Elections are on us. We are all involved in the hustle and bustle of the election. While all political parties are in high gear convincing, even enticing voters to vote for them, the major question that is asked most often by voters is: Whom do I vote for? Actually it is not correct for any one to tell another whom to vote for, since it is entirely a personal decision for each individual voter to make but commenting on the process through which the decision to vote is made, is not out of place.

In trying to think about whom to vote for, we, the citizens, need to first understand what choice do we have. Almost all of us believe that we have a free choice on whom we vote for. This widespread and healthy feeling exists because we have been told over the years and we have come to believe that we have a “free and fair” election. This is what Indian democracy is known for all over the world. A simple question needs to be answered first of all. How does one become a serious candidate in the election? The normal response is ‘by filling up a nomination form’ but the word “serious” in the question is the tricky part. Historical data suggests that the proportion of independents contesting and winning elections is going down. Therefore, to be a “serious” candidate, one needs the approval, support, in short, “nomination” or what is popularly called a “ticket” from one of the established, recognized political parties.

How political parties “distribute” their “tickets” remains a mystery. The decisions of distributing tickets and the criteria used in the distribution of tickets is one of the most well guarded mysteries of the electoral process. Hoards of aspiring candidates and their supporters outside of the established political parties and outside the houses of the members of the “high commands” of political parties is one of the most common sights during the pre-election weeks. In this election, some political parties announced their candidates as early as one year before the due dates of the elections but then as the elections drew near; there were frequent changes in the tickets based on last minute pulls, pressures, and all kinds of inducements which were grist for the rumour mill.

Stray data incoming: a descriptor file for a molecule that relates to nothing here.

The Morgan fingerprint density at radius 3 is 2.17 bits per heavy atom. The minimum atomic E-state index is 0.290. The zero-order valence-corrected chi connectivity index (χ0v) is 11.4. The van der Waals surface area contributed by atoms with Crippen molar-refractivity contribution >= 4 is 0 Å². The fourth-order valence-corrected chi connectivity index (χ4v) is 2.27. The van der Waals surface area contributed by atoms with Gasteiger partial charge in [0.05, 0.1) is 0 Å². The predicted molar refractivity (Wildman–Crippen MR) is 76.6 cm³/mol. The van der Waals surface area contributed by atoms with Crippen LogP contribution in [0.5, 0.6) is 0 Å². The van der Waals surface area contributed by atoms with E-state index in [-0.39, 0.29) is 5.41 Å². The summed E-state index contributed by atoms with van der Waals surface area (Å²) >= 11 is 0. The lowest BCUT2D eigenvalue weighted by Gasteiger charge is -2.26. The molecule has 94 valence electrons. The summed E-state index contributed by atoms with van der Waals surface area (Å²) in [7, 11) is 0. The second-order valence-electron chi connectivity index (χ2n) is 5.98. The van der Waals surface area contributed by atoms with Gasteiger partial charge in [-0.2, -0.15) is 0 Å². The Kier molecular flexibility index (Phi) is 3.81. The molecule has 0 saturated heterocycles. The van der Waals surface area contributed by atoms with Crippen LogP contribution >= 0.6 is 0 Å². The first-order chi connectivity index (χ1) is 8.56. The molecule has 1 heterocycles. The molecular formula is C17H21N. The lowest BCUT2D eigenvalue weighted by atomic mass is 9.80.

The net result of the above process is that the voter is presented with a slate or list of candidates which are “chosen” by political parties to contest the election. What this means in actual practice is that the choice that we, as voters, can exercise is pre-constrained by the choices made by a set of political parties put together. Voters do not have a “free” choice but is limited by the choices made by the political parties which operate like an “invisible hand” which controls the choice that the voters can make.

The hegemony of political parties operates further, beyond controlling the choices of voters. Once elected, an MP or MLA is not free to vote according to his/her choice in the Parliament or the State Assembly respectively. Anti-defection was introduced in the country by the Fifty-second Amendment of the Constitution with effect from March 01, 1985 which added the Tenth Schedule to the Constitution. The essence of the anti-defection legislation is that if a party issues a whip on any issue under consideration in the legislature (Parliament or State Assembly), then every member of the legislature has to vote in accordance with the whip of the political party with whose support the legislature has been elected. In case any member votes against the whip of the party, his/her membership can be terminated.

Putting all of the above together, it can be safely said that political parties constrain the choices that citizens/voters can make while voting for candidates in the elections, and completely control the choices that so-called elected representatives can make while voting on legislation under consideration by the legislatures.